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Ann Vasc Dis. 2009;2(1):7-16. doi: 10.3400/avd.AVDrev07017. Epub 2009 Apr 15.

Percutaneous cardiopulmonary support for the treatment of acute pulmonary embolism: summarized review of the literature in Japan including our own experience.

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Internal Medicine, Onagawa Municipal Hospital, Onagawa, Japan.



Acute pulmonary embolism (APE) has high mortality. Some APEs with circulatory collapse or cardiopulmonary arrest have been treated by percutaneous cardiopulmonary support (PCPS) in Japan. But there have been no reports with a large number of series of APE treated with the use of PCPS.


We collected all the reported cases with acute thrombotic pulmonary embolism treated with PCPS before surgical embolectomy or those without surgical embolectomy in Japan, and assessed the effectiveness of PCPS. PCPS was combined with surgical embolectomy in 35% (68 of 193), thrombolytic therapy in 62% (120/193), and catheter therapy in 24% (46/193). The survival rate treated with PCPS was 73% (80% in surgical embolectomy, 71% in thrombolytic therapy, and 76% in catheter therapy). Logistic regression analysis showed that the mortality rate was elevated in cases with cardiopulmonary arrest (odds ratio [OR], 3.41; 95% confidence interval [CI], 1.52-7.67; p-value, 0.003) but not by surgical embolectomy (OR, 0.99; 95% CI, 0.39-2.53; p-value, 0.98), catheter therapy (OR, 0.71; 95% CI, 0.30-1.72; p-value, 0.45), and thrombolysis (OR, 1.60; 95% CI, 0.64-3.99; p-value, 0.31) as regards to the concomitant therapies with PCPS.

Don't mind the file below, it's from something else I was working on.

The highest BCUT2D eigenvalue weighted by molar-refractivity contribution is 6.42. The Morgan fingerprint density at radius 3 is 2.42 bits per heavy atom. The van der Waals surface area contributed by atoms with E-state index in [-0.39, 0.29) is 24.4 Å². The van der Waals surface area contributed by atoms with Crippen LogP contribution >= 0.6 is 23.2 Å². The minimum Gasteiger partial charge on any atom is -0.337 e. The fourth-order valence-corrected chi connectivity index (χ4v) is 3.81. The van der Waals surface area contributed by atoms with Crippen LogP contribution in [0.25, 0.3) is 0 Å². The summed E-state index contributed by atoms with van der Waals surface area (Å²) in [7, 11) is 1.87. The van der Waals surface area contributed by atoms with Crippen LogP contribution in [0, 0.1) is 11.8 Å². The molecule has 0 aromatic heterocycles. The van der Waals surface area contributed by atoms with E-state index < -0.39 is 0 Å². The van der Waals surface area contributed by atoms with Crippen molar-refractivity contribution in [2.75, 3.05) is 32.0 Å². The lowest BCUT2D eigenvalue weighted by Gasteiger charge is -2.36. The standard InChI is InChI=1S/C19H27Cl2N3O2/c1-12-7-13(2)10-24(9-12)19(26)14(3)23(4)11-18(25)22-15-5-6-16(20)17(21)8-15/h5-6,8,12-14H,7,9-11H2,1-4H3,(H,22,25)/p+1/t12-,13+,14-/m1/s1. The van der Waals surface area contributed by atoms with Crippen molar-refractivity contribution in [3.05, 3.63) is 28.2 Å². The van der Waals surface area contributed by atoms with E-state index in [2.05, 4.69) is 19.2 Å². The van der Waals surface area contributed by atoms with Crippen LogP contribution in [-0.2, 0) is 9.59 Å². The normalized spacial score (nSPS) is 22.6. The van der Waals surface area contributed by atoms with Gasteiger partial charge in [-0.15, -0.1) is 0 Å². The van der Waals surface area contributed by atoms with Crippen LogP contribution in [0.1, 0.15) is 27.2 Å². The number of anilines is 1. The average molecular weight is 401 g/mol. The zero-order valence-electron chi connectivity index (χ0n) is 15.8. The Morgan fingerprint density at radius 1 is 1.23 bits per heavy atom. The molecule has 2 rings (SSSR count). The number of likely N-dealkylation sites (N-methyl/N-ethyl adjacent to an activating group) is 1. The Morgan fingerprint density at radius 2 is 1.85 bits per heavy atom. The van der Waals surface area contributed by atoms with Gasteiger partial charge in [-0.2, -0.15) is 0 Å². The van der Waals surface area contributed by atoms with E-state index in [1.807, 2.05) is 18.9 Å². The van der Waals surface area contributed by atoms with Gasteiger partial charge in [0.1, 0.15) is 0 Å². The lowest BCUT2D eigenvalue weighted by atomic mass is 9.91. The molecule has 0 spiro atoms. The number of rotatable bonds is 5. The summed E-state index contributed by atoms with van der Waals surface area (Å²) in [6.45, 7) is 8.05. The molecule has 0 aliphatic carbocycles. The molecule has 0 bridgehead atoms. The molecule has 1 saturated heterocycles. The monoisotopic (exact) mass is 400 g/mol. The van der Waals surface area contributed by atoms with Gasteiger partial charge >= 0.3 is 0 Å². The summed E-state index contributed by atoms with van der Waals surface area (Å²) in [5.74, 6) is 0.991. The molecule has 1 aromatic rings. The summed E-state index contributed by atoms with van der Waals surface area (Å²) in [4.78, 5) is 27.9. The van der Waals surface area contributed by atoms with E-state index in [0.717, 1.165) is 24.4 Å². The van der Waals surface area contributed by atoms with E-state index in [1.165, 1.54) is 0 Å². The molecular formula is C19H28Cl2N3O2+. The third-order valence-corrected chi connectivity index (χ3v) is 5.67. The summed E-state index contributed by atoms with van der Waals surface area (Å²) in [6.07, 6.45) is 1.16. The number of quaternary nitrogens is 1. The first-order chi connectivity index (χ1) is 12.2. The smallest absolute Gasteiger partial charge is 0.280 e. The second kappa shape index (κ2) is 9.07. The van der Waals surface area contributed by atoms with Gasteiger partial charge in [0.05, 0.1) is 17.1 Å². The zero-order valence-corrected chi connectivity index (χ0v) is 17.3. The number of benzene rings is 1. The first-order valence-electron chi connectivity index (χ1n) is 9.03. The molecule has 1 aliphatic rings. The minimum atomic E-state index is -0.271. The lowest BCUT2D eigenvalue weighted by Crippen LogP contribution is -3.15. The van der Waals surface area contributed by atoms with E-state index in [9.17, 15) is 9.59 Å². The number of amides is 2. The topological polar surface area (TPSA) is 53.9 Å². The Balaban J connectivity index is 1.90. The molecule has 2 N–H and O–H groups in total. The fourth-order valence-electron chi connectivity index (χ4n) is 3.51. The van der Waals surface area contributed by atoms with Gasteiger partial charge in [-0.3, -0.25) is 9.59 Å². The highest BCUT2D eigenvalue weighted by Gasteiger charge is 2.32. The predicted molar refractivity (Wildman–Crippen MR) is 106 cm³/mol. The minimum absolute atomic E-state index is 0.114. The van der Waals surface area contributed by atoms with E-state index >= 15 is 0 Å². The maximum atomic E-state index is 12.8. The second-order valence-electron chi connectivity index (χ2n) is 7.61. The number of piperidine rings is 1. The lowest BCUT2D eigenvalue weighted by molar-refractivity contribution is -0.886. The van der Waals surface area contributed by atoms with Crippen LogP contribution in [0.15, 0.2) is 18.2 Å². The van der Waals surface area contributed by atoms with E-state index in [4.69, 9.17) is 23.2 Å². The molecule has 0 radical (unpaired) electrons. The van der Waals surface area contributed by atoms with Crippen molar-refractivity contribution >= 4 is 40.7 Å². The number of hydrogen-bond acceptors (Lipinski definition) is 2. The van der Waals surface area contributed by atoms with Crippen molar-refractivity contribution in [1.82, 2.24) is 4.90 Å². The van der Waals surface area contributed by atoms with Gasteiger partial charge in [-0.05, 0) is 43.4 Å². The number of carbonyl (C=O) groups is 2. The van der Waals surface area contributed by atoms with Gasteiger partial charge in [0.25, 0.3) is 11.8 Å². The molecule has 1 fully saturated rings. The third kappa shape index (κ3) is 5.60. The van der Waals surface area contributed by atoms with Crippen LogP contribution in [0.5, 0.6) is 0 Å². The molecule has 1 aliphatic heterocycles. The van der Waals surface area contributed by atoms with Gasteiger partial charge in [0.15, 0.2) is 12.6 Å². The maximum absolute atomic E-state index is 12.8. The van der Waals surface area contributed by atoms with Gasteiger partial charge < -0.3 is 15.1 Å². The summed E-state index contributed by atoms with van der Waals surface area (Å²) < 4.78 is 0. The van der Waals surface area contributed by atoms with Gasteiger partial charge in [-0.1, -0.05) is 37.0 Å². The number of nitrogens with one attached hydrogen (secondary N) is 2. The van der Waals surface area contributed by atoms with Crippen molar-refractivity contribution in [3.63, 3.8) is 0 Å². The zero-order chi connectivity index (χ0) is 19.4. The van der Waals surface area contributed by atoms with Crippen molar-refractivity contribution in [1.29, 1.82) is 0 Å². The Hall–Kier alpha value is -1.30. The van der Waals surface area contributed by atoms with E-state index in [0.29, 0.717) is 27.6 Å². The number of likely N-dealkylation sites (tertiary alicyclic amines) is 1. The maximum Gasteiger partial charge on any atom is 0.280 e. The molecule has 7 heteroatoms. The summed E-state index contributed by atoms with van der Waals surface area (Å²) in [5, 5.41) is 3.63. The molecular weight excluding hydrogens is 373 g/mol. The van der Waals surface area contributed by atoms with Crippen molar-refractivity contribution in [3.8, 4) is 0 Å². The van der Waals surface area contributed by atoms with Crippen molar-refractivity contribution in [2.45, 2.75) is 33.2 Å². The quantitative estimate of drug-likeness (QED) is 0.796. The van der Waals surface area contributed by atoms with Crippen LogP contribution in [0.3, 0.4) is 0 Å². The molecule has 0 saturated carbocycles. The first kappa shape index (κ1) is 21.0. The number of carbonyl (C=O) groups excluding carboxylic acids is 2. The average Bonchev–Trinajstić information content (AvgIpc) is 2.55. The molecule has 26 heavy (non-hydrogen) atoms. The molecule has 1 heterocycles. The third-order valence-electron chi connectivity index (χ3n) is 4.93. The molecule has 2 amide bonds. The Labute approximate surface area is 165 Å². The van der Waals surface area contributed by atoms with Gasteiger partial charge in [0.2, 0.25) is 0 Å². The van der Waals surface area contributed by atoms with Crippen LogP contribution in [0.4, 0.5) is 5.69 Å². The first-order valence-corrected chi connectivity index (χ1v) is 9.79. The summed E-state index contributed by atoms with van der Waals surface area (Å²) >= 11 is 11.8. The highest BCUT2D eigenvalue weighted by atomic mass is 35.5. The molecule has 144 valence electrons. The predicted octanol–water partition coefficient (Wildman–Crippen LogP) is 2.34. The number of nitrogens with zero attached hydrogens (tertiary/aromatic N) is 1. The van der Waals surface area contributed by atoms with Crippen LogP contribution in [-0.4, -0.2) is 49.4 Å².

PCPS might improve the survival rate in APE patients with circulatory collapse or cardiopulmonary arrest, but there was no differences in outcome among cases treated by surgical embolectomy, catheter therapy, and thrombolysis as the concomitant therapies.


cardiopulmonary arrest; catheter therapy; extracorporeal membrane oxygenation; surgical embolectomy; thrombolysis

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